Deadline Now: U.S. Congresswoman Marcy Kaptur
Friday, August 10, 2012
Toledo's Marcy Kaptur (D-Ohio's 9th Congressional District) has been in the House of Representatives longer than any other woman now serving. She's heavily favored to win reelection in November
After 30 years in office, why does she she think people should send her back to the Capitol for another term? What does she hope to accomplish if elected?
Here are Jack Lessenberry's Final Thoughts for this edition of "Deadline Now:"
I’m not sure there is such a thing as a safe seat in Congress anymore. The late Thomas Ludlow Ashley thought his hold on Toledo’s seat in the House was secure – until he lost in a landslide in nineteen eighty. Two years later, Marcy Kaptur won the seat.
She’s now been there two years longer than Ashley served. If you are fifty-seven years old and have always lived in Toledo, you have only been represented by three members of the House in your lifetime, one of whom was only there for two years. During that same stretch of time, there have been eleven U.S. Presidents.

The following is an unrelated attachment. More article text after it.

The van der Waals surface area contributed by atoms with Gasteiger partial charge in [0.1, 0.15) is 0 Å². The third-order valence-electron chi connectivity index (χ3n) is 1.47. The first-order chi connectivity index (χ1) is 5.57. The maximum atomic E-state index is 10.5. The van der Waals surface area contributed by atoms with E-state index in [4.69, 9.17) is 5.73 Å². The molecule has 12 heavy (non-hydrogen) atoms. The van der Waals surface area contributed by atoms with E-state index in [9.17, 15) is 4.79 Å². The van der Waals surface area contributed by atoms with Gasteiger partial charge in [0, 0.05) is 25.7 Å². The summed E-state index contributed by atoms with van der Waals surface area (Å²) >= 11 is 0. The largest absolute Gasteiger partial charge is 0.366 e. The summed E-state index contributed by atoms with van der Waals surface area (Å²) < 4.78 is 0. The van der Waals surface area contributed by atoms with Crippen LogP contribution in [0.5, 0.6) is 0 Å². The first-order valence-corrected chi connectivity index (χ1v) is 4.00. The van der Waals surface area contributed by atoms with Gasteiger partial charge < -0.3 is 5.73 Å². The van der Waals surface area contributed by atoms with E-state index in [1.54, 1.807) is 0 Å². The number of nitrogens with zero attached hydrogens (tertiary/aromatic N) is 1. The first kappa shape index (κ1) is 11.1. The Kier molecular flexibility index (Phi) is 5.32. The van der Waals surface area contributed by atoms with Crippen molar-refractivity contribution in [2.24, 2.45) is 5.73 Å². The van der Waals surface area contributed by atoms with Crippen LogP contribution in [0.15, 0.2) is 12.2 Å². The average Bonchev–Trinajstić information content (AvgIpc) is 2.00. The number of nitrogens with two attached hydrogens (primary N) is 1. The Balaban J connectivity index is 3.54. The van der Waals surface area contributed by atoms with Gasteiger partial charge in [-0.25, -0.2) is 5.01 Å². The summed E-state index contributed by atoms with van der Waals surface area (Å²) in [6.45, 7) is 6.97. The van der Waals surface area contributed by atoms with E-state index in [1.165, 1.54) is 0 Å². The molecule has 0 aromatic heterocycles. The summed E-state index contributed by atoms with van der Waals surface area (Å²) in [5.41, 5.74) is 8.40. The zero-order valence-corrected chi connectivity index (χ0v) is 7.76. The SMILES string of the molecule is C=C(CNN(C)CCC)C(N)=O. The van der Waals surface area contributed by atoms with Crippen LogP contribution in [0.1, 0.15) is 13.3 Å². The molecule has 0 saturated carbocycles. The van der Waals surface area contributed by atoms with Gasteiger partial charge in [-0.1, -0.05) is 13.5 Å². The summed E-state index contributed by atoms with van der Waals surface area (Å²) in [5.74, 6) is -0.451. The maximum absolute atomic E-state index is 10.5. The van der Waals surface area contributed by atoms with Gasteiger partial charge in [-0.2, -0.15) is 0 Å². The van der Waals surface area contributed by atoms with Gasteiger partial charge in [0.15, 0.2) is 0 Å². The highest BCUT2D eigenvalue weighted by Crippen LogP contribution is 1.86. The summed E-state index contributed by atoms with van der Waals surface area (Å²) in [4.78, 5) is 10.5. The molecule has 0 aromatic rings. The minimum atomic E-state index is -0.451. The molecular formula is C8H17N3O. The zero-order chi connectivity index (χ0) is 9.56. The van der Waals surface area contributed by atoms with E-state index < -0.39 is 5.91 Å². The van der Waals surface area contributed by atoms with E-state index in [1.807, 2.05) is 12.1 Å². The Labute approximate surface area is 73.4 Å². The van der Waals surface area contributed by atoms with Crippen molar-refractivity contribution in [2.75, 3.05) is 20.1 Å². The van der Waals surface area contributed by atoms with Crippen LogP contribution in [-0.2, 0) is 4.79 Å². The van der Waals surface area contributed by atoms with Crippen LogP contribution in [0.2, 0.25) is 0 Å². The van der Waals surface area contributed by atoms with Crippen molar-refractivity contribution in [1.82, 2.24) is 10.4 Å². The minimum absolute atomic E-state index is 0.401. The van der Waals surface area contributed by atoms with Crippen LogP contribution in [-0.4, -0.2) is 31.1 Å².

However, that’s not necessarily an indication that Marcy Kaptur has been there too long. On the contrary, she has easily won the approval of the voters fifteen straight times. We sometimes forget that we have always had congressional term limits in this country; they are called elections, and happen every two years.
The voters have seen fit to return Marcy Kaptur, every time, and none of her elections has been close. My guess is that the congresswoman has lasted so long partly because she knows her district and, most of the time, votes the way most residents would want her to. But I think what’s more important is that she has always remained part of this place. She was born here, grew up here, and still lives with her brother Steve in the home in which she grew up.
Many years ago, she saw her own father have to give up running the store that was his dream, and take another job partly so his family could have health insurance. In recent years, far too many Toledoans have gone through the trauma of not having health insurance and not being able to find any job.
What worries me is that too many members of Congress don’t seem sufficiently worried about this. What worries me more is a fear that some don’t think anything can be done about this, or about the unfair trade practices and the loss of American jobs overseas.
Marcy Kaptur and I are old enough to remember when a young inspiring American president told us that “one person can make a difference and every person should try.”
You can disagree with Congresswoman Kaptur’s positions. But when it comes to making a difference I don’t think anyone has ever accused her of being unwilling to try.